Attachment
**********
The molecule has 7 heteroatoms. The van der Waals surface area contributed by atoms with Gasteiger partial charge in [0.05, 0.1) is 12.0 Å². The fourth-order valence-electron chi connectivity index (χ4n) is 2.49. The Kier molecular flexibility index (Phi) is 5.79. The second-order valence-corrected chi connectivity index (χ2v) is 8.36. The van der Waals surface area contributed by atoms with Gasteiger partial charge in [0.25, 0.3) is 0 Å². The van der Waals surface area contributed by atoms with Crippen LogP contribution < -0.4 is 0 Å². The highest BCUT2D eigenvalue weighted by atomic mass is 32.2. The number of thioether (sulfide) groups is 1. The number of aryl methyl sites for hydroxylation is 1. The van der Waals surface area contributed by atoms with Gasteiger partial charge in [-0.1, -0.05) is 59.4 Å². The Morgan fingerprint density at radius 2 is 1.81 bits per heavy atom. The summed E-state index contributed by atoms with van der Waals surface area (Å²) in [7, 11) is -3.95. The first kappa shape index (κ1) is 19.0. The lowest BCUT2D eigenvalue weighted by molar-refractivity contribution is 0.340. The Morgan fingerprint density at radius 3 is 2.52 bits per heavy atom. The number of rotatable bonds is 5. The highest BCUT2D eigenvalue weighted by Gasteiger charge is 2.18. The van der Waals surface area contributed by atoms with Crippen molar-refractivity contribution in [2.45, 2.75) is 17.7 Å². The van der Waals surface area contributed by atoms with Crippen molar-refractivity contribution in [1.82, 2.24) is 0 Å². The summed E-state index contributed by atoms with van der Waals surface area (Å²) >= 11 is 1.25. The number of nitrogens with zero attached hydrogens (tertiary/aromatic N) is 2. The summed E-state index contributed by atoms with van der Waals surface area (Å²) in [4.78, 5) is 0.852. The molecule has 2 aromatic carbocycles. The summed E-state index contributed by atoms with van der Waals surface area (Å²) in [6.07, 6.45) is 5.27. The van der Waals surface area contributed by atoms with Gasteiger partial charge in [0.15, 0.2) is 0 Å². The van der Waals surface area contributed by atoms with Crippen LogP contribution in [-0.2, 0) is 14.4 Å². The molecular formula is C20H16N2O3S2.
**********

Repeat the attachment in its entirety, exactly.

The molecule has 7 heteroatoms. The van der Waals surface area contributed by atoms with Gasteiger partial charge in [0.05, 0.1) is 12.0 Å². The fourth-order valence-electron chi connectivity index (χ4n) is 2.49. The Kier molecular flexibility index (Phi) is 5.79. The second-order valence-corrected chi connectivity index (χ2v) is 8.36. The van der Waals surface area contributed by atoms with Gasteiger partial charge in [0.25, 0.3) is 0 Å². The van der Waals surface area contributed by atoms with Crippen LogP contribution < -0.4 is 0 Å². The highest BCUT2D eigenvalue weighted by atomic mass is 32.2. The number of thioether (sulfide) groups is 1. The number of aryl methyl sites for hydroxylation is 1. The van der Waals surface area contributed by atoms with Gasteiger partial charge in [-0.1, -0.05) is 59.4 Å². The Morgan fingerprint density at radius 2 is 1.81 bits per heavy atom. The summed E-state index contributed by atoms with van der Waals surface area (Å²) in [7, 11) is -3.95. The first kappa shape index (κ1) is 19.0. The lowest BCUT2D eigenvalue weighted by molar-refractivity contribution is 0.340. The Morgan fingerprint density at radius 3 is 2.52 bits per heavy atom. The number of rotatable bonds is 5. The highest BCUT2D eigenvalue weighted by Gasteiger charge is 2.18. The van der Waals surface area contributed by atoms with Crippen molar-refractivity contribution in [2.45, 2.75) is 17.7 Å². The van der Waals surface area contributed by atoms with Crippen molar-refractivity contribution in [1.82, 2.24) is 0 Å². The summed E-state index contributed by atoms with van der Waals surface area (Å²) >= 11 is 1.25. The number of nitrogens with zero attached hydrogens (tertiary/aromatic N) is 2. The summed E-state index contributed by atoms with van der Waals surface area (Å²) in [4.78, 5) is 0.852. The molecule has 2 aromatic carbocycles. The summed E-state index contributed by atoms with van der Waals surface area (Å²) in [6.07, 6.45) is 5.27. The van der Waals surface area contributed by atoms with Gasteiger partial charge in [0.15, 0.2) is 0 Å². The van der Waals surface area contributed by atoms with Crippen LogP contribution in [-0.2, 0) is 14.4 Å². The molecular formula is C20H16N2O3S2.